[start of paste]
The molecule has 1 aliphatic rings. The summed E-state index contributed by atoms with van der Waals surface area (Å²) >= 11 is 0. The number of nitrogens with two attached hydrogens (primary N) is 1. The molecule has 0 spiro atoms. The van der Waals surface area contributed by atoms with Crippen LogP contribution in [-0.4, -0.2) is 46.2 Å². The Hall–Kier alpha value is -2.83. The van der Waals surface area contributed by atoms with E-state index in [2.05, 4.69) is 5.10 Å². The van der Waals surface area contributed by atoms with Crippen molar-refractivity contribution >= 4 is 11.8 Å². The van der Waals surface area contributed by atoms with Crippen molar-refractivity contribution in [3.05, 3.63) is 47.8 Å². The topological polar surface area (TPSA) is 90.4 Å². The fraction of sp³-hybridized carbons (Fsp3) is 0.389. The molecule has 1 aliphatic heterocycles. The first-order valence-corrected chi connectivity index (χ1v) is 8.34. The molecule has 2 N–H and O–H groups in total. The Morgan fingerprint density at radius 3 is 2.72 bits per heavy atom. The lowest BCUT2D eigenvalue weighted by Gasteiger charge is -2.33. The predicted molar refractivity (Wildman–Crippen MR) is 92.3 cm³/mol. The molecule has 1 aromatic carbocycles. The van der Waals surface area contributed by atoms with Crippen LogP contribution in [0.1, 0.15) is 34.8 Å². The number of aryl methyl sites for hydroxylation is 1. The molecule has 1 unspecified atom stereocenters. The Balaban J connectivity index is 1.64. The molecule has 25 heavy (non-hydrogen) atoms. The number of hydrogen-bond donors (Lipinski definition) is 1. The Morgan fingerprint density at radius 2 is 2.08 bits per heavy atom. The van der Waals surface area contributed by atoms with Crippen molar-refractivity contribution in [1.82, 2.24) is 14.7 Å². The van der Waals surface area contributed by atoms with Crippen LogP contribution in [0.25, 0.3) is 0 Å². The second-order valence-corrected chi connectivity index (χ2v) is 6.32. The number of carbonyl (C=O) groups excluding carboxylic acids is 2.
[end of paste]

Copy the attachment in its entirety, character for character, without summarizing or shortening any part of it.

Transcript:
The molecule has 1 aliphatic rings. The summed E-state index contributed by atoms with van der Waals surface area (Å²) >= 11 is 0. The number of nitrogens with two attached hydrogens (primary N) is 1. The molecule has 0 spiro atoms. The van der Waals surface area contributed by atoms with Crippen LogP contribution in [-0.4, -0.2) is 46.2 Å². The Hall–Kier alpha value is -2.83. The van der Waals surface area contributed by atoms with E-state index in [2.05, 4.69) is 5.10 Å². The van der Waals surface area contributed by atoms with Crippen molar-refractivity contribution >= 4 is 11.8 Å². The van der Waals surface area contributed by atoms with Crippen molar-refractivity contribution in [3.05, 3.63) is 47.8 Å². The topological polar surface area (TPSA) is 90.4 Å². The fraction of sp³-hybridized carbons (Fsp3) is 0.389. The molecule has 1 aliphatic heterocycles. The first-order valence-corrected chi connectivity index (χ1v) is 8.34. The molecule has 2 N–H and O–H groups in total. The Morgan fingerprint density at radius 3 is 2.72 bits per heavy atom. The lowest BCUT2D eigenvalue weighted by Gasteiger charge is -2.33. The predicted molar refractivity (Wildman–Crippen MR) is 92.3 cm³/mol. The molecule has 1 aromatic carbocycles. The van der Waals surface area contributed by atoms with Crippen LogP contribution in [0.1, 0.15) is 34.8 Å². The number of aryl methyl sites for hydroxylation is 1. The molecule has 1 unspecified atom stereocenters. The Balaban J connectivity index is 1.64. The molecule has 25 heavy (non-hydrogen) atoms. The number of hydrogen-bond donors (Lipinski definition) is 1. The Morgan fingerprint density at radius 2 is 2.08 bits per heavy atom. The van der Waals surface area contributed by atoms with Crippen molar-refractivity contribution in [1.82, 2.24) is 14.7 Å². The van der Waals surface area contributed by atoms with Crippen LogP contribution in [0.25, 0.3) is 0 Å². The second-order valence-corrected chi connectivity index (χ2v) is 6.32. The number of carbonyl (C=O) groups excluding carboxylic acids is 2.